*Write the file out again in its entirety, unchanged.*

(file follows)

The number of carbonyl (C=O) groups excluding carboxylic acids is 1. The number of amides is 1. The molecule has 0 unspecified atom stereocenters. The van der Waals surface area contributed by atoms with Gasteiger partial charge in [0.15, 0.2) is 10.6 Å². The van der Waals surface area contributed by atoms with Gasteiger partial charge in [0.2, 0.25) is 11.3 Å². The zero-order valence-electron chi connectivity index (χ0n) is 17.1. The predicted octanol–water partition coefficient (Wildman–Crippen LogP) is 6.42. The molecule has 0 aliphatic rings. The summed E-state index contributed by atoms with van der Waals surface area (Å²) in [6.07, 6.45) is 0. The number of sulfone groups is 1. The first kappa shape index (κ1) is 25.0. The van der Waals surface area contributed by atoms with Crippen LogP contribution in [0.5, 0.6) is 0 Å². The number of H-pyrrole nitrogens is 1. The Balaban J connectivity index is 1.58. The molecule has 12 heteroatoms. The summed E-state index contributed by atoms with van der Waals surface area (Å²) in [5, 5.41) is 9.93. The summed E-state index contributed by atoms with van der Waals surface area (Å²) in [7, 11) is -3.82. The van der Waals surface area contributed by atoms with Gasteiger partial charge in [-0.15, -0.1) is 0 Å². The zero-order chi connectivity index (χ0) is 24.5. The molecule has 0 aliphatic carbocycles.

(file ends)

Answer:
The number of carbonyl (C=O) groups excluding carboxylic acids is 1. The number of amides is 1. The molecule has 0 unspecified atom stereocenters. The van der Waals surface area contributed by atoms with Gasteiger partial charge in [0.15, 0.2) is 10.6 Å². The van der Waals surface area contributed by atoms with Gasteiger partial charge in [0.2, 0.25) is 11.3 Å². The zero-order valence-electron chi connectivity index (χ0n) is 17.1. The predicted octanol–water partition coefficient (Wildman–Crippen LogP) is 6.42. The molecule has 0 aliphatic rings. The summed E-state index contributed by atoms with van der Waals surface area (Å²) in [6.07, 6.45) is 0. The number of sulfone groups is 1. The first kappa shape index (κ1) is 25.0. The van der Waals surface area contributed by atoms with Crippen LogP contribution in [0.5, 0.6) is 0 Å². The number of H-pyrrole nitrogens is 1. The Balaban J connectivity index is 1.58. The molecule has 12 heteroatoms. The summed E-state index contributed by atoms with van der Waals surface area (Å²) in [5, 5.41) is 9.93. The summed E-state index contributed by atoms with van der Waals surface area (Å²) in [7, 11) is -3.82. The van der Waals surface area contributed by atoms with Gasteiger partial charge in [-0.15, -0.1) is 0 Å². The zero-order chi connectivity index (χ0) is 24.5. The molecule has 0 aliphatic carbocycles.